MIKE DRED First Machine Codes 93-97
Straight outta Lowestoft, Mr Dred is the man responsible for the fantastic "Macrocosm" single released on R&S a few years ago, a burbly bubbling acid device that sounded a bit like Hardfloor without the ever-present sense of, well, tubbiness that pervades that German duos work, and also for feted tracks recorded for the Aphex Twins Rephlex label. He was also behind half of the mysterious "Universal Indicator" EPs of the early 90s, the other two being produced by the (uncredited) Richard D James.
Quite an impressive track record in techno terms, which brings me to "First Machine Codes" a five-album box set of tunes released between 1993 and 1996. Something tells me that this may be a low-key release: perhaps its the absence of any identification on the outside of the box, or the lack of a label name or catalogue number. It could be the way my copy was signed by the man himself and numbered 010 out of 167, or the fact that the normally reliable Diverse hadnt heard of it ("The trouble with this sort of stuff is that theres so much of it..."), but my suspicions are that you wouldnt get far trying to find "First Machine Codes" in Our Price.
Which is a pity, because when hes good Mike Dred is very good indeed. His early music consists of big beat analogue synth thrashes reminiscent of the classic "Macrocosm", but also not dissimilar to the kind of sound the Aphex Twin was popularising (or, being realistic, not popularising) at the time under the Caustic Window moniker. If you enjoy the sound of serious TB303 abuse - albeit not to the same degree as the likes of Josh Wink have pushed it since - youll probably like this.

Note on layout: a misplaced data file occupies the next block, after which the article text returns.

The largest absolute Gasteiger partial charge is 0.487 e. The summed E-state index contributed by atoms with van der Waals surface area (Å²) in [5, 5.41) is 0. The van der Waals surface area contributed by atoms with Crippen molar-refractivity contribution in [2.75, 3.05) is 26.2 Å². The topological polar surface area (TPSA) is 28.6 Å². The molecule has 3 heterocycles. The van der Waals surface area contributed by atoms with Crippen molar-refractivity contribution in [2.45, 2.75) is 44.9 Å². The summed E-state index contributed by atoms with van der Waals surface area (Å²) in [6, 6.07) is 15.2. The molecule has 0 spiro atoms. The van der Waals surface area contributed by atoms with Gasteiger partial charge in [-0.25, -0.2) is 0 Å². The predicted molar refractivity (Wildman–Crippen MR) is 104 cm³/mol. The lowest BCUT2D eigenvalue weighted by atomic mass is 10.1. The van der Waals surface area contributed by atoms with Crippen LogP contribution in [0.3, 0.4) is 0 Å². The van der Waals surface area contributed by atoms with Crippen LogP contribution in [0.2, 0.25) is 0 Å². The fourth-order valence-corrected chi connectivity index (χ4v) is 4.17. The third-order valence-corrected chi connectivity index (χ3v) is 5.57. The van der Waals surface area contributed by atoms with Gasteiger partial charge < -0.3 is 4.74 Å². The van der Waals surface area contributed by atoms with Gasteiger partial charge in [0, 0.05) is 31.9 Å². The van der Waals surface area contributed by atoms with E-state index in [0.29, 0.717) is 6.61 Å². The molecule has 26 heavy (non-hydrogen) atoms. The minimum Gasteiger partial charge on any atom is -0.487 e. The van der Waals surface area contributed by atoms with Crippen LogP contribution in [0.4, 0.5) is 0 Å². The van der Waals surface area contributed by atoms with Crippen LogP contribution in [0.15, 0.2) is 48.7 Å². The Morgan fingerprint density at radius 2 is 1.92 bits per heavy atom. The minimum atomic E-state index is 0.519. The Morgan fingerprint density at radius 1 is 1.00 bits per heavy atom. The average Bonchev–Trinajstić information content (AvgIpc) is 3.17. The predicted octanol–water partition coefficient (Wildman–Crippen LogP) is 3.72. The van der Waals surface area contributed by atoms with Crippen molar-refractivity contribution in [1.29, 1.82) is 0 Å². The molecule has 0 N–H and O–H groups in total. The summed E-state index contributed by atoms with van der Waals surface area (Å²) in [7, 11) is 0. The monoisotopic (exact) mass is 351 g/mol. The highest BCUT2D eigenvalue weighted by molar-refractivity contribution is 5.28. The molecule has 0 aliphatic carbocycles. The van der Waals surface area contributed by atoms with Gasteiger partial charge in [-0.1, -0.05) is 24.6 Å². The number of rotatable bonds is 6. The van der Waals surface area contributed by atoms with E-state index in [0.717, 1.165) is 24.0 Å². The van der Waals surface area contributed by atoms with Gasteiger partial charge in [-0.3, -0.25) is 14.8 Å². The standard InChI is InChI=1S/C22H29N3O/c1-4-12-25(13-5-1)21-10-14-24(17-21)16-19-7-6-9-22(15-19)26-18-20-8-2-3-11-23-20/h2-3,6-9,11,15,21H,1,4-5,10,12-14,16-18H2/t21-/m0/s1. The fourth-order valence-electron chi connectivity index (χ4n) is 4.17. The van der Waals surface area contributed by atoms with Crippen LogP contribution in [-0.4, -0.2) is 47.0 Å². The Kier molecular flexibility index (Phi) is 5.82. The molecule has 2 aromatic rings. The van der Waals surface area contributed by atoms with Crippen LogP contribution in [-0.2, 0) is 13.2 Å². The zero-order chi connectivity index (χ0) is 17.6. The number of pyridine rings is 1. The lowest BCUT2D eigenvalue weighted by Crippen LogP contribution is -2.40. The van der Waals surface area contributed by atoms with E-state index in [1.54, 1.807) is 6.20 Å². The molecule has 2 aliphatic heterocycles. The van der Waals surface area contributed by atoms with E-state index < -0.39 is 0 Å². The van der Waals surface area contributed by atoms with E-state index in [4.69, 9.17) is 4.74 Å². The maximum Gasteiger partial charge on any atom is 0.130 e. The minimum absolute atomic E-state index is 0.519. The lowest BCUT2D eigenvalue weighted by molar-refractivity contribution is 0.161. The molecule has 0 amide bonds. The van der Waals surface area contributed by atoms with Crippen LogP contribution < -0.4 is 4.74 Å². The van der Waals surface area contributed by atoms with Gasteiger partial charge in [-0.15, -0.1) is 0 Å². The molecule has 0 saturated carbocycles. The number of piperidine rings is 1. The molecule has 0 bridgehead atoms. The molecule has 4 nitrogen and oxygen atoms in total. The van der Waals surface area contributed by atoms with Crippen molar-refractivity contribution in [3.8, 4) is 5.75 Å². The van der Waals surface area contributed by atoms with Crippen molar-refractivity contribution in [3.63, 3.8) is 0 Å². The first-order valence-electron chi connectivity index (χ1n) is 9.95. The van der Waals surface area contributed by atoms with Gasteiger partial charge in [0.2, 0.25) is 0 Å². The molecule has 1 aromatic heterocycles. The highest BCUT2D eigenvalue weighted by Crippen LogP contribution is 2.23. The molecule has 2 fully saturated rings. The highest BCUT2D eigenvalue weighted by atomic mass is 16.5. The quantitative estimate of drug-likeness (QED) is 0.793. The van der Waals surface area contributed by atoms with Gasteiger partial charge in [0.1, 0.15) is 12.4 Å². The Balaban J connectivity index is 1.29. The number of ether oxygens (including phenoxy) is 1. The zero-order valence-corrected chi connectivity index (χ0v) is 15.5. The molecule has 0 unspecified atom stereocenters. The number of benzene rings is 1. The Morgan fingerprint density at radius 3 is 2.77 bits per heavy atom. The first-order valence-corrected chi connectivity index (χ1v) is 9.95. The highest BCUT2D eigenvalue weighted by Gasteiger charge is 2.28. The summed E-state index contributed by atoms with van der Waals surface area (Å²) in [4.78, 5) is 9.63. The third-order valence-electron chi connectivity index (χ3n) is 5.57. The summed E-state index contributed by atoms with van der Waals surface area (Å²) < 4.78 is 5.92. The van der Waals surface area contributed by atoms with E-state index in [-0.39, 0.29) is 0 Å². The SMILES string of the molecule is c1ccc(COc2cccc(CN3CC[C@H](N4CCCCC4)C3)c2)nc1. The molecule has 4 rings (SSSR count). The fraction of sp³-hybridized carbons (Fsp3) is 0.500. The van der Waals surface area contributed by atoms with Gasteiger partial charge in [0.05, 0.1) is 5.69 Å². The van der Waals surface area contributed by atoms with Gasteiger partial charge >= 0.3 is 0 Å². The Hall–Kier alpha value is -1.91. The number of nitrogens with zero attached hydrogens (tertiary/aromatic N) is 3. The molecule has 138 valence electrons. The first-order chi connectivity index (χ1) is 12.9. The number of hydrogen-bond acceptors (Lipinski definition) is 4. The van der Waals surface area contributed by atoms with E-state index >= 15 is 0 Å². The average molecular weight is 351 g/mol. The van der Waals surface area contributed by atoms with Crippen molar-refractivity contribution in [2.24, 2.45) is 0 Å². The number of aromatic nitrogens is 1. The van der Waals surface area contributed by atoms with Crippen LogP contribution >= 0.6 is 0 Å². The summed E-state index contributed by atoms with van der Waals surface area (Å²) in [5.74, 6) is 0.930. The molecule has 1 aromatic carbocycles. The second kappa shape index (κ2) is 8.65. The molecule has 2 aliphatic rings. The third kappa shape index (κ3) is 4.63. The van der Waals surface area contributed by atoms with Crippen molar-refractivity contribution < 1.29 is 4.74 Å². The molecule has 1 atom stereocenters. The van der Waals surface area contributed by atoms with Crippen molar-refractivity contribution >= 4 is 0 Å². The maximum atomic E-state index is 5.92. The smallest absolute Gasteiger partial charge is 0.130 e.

However, halfway through "First Machine Codes" Dred junks the Rolands and starts making strange, clanking music - kind of Captain Beefheart goes industrial, but much less attractive than that would suggest - in collaboration with one Peter Green (not that Peter Green, I think its safe to say). Despite the occasional outbreak of synthesised string-section soundtrack music, most of the last three or four sides is painful on the ears. Change and progression may be natural, desirable things but sometimes, well, not for everybody. But for the most part "First Machine Codes" passes the difficult armchair dance music test with flying colours.